Monthly Archives: December 2007

Seasonal Musics

Singing Christmas Carols in shopping malls for a couple weeks before Christmas for more years than I like to think about (oh, what? another thing you didn’t know about me? I was a choir geek; I must tell you about it some time) made me hate Christmas music, but these guys kind of make me love it again.

Assorted amusements from the end of semester.

It’s a little pot pourri.

Marking when it is piled up at the end of semester makes professors exhibit their eccentricities more obviously. Professor Hobbit closes his door, but leaves it open a tiny crack so that he can periodically step out into the corridor, glare up and down, and then dive back into his cave. Professor Prankster reacts to this by thinking of things to do to spork Prof. Hobbit, and drawing as many of his colleagues as he can into his evil plots. They exemplify the essential divide between the hibernators, who put “Do not Disturb” signs on their doors, and the procrastinators, who suddenly become all social and friendly, and will even chat with their sworn enemies about shoe shopping.

Sarcastic Bastard made a student cry a couple of weeks ago for writing “Maybe if you spent less time on Facebook and more time paying attention in class, you would not have failed this assignment”. Since then, he has been racking up the notches he makes on his marking pen every time a student bursts into tears. I think the fact that one student wrote the comment “So MEAN!” about me is making him competitive. Today, I had a student in tears, although she kind of ruined it for me by saying “If I cry it isn’t your fault; I’m getting my period.”

Little exchange between me and a student who is trying hard, but is a little too obsessed with grades, and tends to overlook the obvious:
Her: I’m a little disappointed in my grade, because I tried really hard. You know I can’t get a C+ in this class.
Me: Well, clearly you can. I think your issue is that you don’t want a C+.
Her: So what was wrong with my essay?
Me: As it says in the comments, you didn’t have a clear thesis.
Her: But I showed you my plan, and you said my thesis statement was fine.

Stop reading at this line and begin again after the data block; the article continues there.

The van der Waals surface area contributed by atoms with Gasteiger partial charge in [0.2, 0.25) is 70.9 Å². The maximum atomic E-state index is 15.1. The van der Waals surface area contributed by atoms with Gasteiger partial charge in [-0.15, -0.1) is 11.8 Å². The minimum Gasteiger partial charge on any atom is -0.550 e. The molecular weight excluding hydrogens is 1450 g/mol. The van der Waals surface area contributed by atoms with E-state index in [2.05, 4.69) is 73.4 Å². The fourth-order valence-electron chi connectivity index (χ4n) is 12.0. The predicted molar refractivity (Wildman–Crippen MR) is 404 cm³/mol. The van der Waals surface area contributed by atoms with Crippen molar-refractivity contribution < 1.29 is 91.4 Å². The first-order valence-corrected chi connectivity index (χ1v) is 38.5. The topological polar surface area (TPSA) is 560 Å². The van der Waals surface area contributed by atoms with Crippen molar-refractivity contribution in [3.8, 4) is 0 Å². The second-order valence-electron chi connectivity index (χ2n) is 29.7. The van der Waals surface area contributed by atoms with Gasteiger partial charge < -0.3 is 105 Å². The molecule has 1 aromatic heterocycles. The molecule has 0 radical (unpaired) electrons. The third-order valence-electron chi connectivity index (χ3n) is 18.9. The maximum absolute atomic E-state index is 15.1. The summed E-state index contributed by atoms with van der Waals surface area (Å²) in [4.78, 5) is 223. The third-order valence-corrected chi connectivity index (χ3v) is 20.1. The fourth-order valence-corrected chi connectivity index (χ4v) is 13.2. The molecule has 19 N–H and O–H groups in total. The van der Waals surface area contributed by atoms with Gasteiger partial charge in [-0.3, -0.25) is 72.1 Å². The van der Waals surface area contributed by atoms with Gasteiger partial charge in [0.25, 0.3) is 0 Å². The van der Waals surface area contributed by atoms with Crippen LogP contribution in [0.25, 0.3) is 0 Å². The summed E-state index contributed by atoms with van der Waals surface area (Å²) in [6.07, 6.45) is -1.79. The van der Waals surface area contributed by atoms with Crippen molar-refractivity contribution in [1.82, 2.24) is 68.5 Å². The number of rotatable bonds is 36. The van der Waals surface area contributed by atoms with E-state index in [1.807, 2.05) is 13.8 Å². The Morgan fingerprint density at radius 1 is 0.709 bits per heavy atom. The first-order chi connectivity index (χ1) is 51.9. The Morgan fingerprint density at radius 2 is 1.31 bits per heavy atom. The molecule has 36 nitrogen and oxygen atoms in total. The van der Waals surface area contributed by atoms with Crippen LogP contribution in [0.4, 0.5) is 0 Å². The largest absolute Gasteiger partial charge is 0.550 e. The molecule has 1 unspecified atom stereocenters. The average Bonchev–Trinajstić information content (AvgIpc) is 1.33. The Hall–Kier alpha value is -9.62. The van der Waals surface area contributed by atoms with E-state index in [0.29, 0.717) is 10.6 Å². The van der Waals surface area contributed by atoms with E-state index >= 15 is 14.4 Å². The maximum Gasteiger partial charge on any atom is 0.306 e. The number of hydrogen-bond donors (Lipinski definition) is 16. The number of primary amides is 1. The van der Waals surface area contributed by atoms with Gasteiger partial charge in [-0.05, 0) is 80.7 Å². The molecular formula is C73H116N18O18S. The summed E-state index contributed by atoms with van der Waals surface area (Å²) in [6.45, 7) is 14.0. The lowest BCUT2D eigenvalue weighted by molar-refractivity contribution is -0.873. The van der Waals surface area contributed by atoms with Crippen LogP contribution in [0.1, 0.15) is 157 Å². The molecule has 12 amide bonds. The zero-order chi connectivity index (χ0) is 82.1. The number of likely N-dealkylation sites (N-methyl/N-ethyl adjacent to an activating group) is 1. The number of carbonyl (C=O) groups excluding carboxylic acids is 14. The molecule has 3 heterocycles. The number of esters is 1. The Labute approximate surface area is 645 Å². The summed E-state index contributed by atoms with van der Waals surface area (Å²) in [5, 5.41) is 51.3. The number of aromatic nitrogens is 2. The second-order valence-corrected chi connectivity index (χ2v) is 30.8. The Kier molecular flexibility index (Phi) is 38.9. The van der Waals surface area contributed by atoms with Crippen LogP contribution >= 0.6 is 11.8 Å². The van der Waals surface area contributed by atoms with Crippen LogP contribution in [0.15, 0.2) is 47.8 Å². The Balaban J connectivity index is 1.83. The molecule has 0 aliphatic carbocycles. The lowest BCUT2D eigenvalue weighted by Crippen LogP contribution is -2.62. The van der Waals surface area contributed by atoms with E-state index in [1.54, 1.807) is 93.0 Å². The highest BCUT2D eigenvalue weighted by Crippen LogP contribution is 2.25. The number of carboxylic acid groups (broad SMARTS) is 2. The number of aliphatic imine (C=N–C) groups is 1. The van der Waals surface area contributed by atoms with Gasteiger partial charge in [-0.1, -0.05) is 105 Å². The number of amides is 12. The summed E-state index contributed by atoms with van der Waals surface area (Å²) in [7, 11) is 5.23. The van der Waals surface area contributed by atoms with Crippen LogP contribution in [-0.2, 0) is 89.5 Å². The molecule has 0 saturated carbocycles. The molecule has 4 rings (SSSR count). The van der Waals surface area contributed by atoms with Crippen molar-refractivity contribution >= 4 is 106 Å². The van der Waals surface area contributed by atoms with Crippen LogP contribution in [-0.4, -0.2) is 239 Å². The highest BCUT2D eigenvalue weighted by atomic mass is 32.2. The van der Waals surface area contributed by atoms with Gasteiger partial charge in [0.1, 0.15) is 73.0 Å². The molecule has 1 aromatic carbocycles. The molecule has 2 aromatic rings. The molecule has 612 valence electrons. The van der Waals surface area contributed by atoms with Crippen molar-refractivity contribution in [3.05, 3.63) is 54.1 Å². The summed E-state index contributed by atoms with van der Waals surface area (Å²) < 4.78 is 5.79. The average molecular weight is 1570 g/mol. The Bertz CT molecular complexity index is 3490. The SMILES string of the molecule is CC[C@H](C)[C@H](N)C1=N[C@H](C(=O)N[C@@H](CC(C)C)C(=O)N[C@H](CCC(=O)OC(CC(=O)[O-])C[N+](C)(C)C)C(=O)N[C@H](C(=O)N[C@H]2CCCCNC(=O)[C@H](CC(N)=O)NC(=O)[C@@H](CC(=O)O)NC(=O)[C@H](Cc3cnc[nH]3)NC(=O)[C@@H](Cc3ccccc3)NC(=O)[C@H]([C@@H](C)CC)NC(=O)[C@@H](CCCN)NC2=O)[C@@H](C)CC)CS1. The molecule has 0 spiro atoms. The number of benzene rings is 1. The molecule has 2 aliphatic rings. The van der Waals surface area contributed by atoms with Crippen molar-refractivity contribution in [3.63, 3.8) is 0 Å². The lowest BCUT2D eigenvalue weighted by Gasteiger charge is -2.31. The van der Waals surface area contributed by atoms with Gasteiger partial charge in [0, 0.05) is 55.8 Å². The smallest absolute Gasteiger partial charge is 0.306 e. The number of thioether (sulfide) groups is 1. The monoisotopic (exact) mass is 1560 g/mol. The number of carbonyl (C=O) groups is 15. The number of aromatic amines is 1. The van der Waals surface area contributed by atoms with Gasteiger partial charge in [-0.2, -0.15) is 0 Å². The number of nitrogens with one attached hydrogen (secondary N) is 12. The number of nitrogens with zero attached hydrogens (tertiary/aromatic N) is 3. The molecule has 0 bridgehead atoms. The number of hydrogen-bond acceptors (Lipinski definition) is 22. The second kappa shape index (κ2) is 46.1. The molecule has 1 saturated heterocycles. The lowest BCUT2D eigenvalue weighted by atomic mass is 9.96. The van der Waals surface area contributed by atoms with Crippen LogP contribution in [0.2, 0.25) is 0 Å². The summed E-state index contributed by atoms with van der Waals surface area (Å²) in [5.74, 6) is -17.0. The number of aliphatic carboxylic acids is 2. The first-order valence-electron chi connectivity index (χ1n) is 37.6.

Me: Yes, but did you put your thesis statement from the plan into your essay?
Her: You mean that exact sentence?
Me: The one I put a checkmark next to? Yes.
Her: No?

Some academic sites and online reference resources have started including citation information on their pages, to help students with referencing. It’s a nice idea, although I prefer it when they provide this information in a recognised format like APA or MLA, rather than making up some wacky style of their own (I’m looking at you, Oxford Reference Collection). Which leads me to this little gem, found at the end of a student essay:

Works Cited
Jokinen, Anniina. “The Life of Sir Thomas Wyatt.” Luminarium. 14 Apr 2004. [Date you accessed this article]. <;.

You can make it so all they have to do is lift a pinky finger, but you can’t make them lift that pinky finger.

Mikey, attempting, possibly, to explain character development in a novel, went into a 5 minute incoherent explanation of how monkeys, when you have one over here, and you put another one over there, will change appearance. The class listened to him, transfixed, until he wound down. Bewildered, I asked if anyone cared to provide an interpretation. “Are you talking about evolution?” one student asked. Apparently not. Also what it was not was chameleons. There are no monkeys in the novel, just in case you thought there might be some kind of tenuous connection to reality.

Suck-up student brought a box of mini-donuts to class today, and I took the leftovers back upstairs to share with my colleagues. “These are from a student?” asked Darwin; “Have you eaten one? How are you feeling?” It’s not like that, I swear! She likes me.

We were discussing The Great Gatsby in class, and I was trying to make a point about the reflections on materialism in the book.
Me: So, have you noticed anything about how much the characters in the book drink?
Dumbasses omnes: Yes! They are always drinking!
Me: But that book is set in the 1920s in the US; is there an issue there?
Smartass Dumbass: Prohibition, duh.
Me: Does anyone in the book seem to be at all concerned that they are constantly doing something illegal?
Dumbasses Omnes: No. Not really, no.
Me: So, does that tell you anything about these people and their characters?
[pause while their brains grind into gear]
Pothead Dumbass: No, why should it? I mean, I smoke pot, and I don’t care that it is illegal.
Smartass Dumbass: There’s a surprise.

I read an essay with the following sentence in the introduction, “This essay will have a conclusion.” And it wasn’t even true!